Australian circus powerhouse Circa return to this years London International Mime festival with an ambitious piece devised from Monteverdi’s Il Ritorno D’Ulisse in Patria: the story of Ulysses (Odysseus), hero of the Trojan war, and his epic journey to return to his home in Ithaca where his wife Penelope is besieged by suitors. The show takes four moments from the original opera, and intermingles them with folk song and new compositions. The production focusses on the ideas of displacement and loss of home, and attempts to recast the Ulysses myth through the lens of Primo Levi’s post WW2 European displacement. The company describe the piece as a physical poem which sees six highly skilled artists precariously lift, hold, levitate and fall, their movements driven by the twin forces of desire and absence.
The production is a patchwork of individually outstanding elements that never quite come together. As you would expect from one of the worlds leading circus companies – The Return delivers a breathtaking display of physical dexterity and acrobatic set pieces. The set, by Jason Organ and Yaron Lifschitz, a huge rusting steal wall simply and evocatively suggests the great walls of 20th century displacement – the Walls of the Warsaw Ghetto, the Berlin Wall, the Israeli West Bank Wall. The lighting design by Jason Organ was stark and bleak – harsh shadows and a monochrome pallet to evoke the plight of the stateless. The live music, provided by a sextet of two singers, cello, violin, harp and harpsichord, was sumptuous. The electronic score was atmospheric, sparse and yet energised.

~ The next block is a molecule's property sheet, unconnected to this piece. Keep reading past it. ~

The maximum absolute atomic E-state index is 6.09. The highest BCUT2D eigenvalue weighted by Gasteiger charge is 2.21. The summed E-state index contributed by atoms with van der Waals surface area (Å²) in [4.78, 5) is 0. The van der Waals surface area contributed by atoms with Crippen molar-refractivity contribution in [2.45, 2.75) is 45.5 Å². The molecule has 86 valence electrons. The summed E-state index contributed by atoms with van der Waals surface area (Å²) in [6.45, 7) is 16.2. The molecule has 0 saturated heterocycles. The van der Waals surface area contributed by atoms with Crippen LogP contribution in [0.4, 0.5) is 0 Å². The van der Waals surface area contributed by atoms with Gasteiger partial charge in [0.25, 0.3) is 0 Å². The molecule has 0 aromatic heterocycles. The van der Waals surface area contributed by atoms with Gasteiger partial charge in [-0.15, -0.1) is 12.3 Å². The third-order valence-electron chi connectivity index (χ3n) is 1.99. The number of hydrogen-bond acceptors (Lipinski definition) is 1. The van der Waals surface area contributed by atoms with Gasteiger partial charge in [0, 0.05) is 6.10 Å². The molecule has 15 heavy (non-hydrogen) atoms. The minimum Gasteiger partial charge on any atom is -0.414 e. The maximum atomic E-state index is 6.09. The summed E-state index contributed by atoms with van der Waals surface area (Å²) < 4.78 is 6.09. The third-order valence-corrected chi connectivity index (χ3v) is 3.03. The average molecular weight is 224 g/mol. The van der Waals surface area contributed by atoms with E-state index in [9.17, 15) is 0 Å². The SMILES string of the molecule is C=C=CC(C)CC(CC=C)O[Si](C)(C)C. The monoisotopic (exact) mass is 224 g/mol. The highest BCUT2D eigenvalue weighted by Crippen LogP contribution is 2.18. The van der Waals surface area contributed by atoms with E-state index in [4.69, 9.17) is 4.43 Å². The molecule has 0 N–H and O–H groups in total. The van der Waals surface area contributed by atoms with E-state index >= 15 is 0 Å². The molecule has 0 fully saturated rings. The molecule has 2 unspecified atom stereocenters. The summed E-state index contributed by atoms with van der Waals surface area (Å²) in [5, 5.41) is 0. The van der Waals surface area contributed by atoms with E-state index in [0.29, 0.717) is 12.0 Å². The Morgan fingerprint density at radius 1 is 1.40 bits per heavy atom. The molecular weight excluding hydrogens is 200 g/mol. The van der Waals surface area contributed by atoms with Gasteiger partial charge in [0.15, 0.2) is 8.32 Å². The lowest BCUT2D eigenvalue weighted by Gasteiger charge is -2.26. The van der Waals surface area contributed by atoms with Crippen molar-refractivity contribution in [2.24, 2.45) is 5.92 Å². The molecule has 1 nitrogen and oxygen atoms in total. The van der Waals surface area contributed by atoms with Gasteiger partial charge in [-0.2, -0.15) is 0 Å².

The problem with all of these beautiful elements is that they never pulled together into a single whole. So the muscular bleak set of slab metal rusting wall, was almost completely diffused by placing the luscious baroque musicians, replete with gold gilt harp, velvet dresses and operatic girths on stage with it. If it had been handled differently the opulence of the musicians placed within the bleakness of the set could have served to highlight the contrast between them, but sadly in this case it just looked like the designers hadn’t had the forethought – or perhaps courage – to tell the singer that her favourite purple velvet dress probably wasn’t appropriate to the bleak post apocalyptic world they were trying to create. Ultimately the job of theatre is to immerse us in an alternative world, which means at the very least anyone you put on stage has to be part of that world.
The uneasy marriage of circus and opera wasn’t contained to just the visuals though. Sadly the sumptuousness and intricacy of the baroque music, just didn’t give the performers the scoring they needed to bring the movement together. This became apparent when the live score was intercut with the contemporary electronic score. The louder, more high energy music, gave a new lease of life to the performers on stage and lifted their performance accordingly. Which begged the question – why have two separate scores – a live one and a recorded one? Why not have mixed the live baroque with electronic score to create a single musical pallet – rather than two separate ones? It felt like someone had told Circa that they should try making some Culture with a capital C. Obviously Opera has a very capital C, but having decided to bring elements of opera into the production, it then felt they were scared or perhaps in ore of it. So rather than reworking the music and blending it with the electronic score that worked so well. They left the opera ‘pure’ and untouched. Only bringing in their own interpretations and score as breaks to the live music. It was the same as the physical treatment of the opera – rather than working with and blending the musicians with the rest of the design, performers and world of the show, they left them their in their velvet opera finery, untouched, literally on a plinth at the side of the stage.